Thursday, May 5, 2016

The Importance of Collaboration Among Faculty

The most rewarding aspect of teaching at the University of South Carolina is the people and the potential for unexpected growth in one's research.  I was very fortunate to have met and connected with Dr. James R. Augustine of the University of South Carolina Medical School.  He is part of the Pharmacology, Physiology and Neuroscience department.  We have collaborated as colleagues on his new textbook, and to that end, I provided illustrations for his textbook.   Our collaboration opened a whole new avenue for my research, and I am currently producing creative work about the life of Santiago Ramón y Cajal.

Comprised of several works I have created so far in my new series of art about Cajal, below is a calendar that I produced as a thank you for the many people who have assisted me in my project from the University of South Carolina, the Instituto Cajal and the National Institute of Health.  I made a limited edition of 15 calendars, and since several people in the field of neuroscience and art have asked about the calendar, I am sharing it here on this blog.

In order to facilitate an easier read, here is the text that appears on the "with gratitude" page:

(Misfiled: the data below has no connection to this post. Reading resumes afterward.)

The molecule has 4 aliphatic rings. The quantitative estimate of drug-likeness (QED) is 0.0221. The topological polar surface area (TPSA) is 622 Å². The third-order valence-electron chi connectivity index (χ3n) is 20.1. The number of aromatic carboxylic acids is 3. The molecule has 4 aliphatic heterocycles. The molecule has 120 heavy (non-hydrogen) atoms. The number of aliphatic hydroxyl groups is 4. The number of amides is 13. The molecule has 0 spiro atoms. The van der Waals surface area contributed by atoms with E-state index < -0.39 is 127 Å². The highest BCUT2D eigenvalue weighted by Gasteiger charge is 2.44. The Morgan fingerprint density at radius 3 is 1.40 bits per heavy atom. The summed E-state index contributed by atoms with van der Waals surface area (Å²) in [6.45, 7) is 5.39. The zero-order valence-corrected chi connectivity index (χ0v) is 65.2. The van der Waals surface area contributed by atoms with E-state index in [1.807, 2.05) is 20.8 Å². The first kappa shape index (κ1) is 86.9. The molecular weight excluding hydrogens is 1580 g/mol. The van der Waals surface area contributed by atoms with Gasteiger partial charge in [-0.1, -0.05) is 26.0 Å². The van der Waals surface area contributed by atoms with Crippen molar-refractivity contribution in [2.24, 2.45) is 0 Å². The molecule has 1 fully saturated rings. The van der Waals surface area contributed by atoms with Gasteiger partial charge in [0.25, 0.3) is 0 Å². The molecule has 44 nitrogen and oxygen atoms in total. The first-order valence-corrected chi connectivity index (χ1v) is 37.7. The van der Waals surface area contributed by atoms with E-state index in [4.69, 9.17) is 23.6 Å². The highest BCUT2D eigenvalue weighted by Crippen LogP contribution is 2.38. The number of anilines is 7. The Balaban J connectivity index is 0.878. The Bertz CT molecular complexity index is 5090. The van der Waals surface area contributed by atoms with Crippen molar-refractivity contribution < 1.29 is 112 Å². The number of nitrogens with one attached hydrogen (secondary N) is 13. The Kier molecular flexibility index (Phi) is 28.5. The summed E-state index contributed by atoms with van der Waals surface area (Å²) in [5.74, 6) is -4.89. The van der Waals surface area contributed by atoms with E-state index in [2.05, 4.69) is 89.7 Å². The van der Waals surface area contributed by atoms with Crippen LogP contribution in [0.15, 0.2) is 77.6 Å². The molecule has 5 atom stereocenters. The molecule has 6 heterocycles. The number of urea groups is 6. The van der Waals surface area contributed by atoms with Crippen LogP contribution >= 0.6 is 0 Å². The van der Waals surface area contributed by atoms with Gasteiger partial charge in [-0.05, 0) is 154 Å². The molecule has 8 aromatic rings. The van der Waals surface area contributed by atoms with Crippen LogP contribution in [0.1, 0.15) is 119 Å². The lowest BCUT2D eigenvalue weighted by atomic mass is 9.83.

I became aware of Santiago Ramón y Cajal’s research and his drawings three years ago while working on neuroscience illustrations for the new edition of Human Neuroanatomy by Dr. James R. Augustine.  I was immediately captivated, inspired and intrigued with Cajal’s artistic drawings, his scientific research and his personality (as represented in the autobiography Recollections of My Life.)  Cajal was such a fascinating and multi-talented individual.  After I had read his autobiography, there was a part of me that felt like some key aspects of Cajal, (his humor, and how he imagined himself - particularly during his childhood), were often absent from the mainstream discussions of him and his work.  One day I was lamenting this, and then it occurred to me that as an artist, I could create works that expressed biographical and metaphorical interpretations of his life and his internal world.

I was delighted to learn this past spring that an exhibition of Cajal’s drawings was on display at the John Porter Neuroscience Research Center at the National Institute of Health, Bethesda, MD.  Upon viewing the exhibition, I was completely amazed by his drawings.  Cajal’s sensitivity and line quality rival the greatest of artists. 

To understand his drawings and how they are put together, I have been making regular trips to the NIH so that I can draw the actual works.  This process has taken my understanding of his drawings to an entirely new level.  I shared insights gained from this process during the symposium held at the NIH honoring Cajal this past October and currently I am compiling those observations into an article.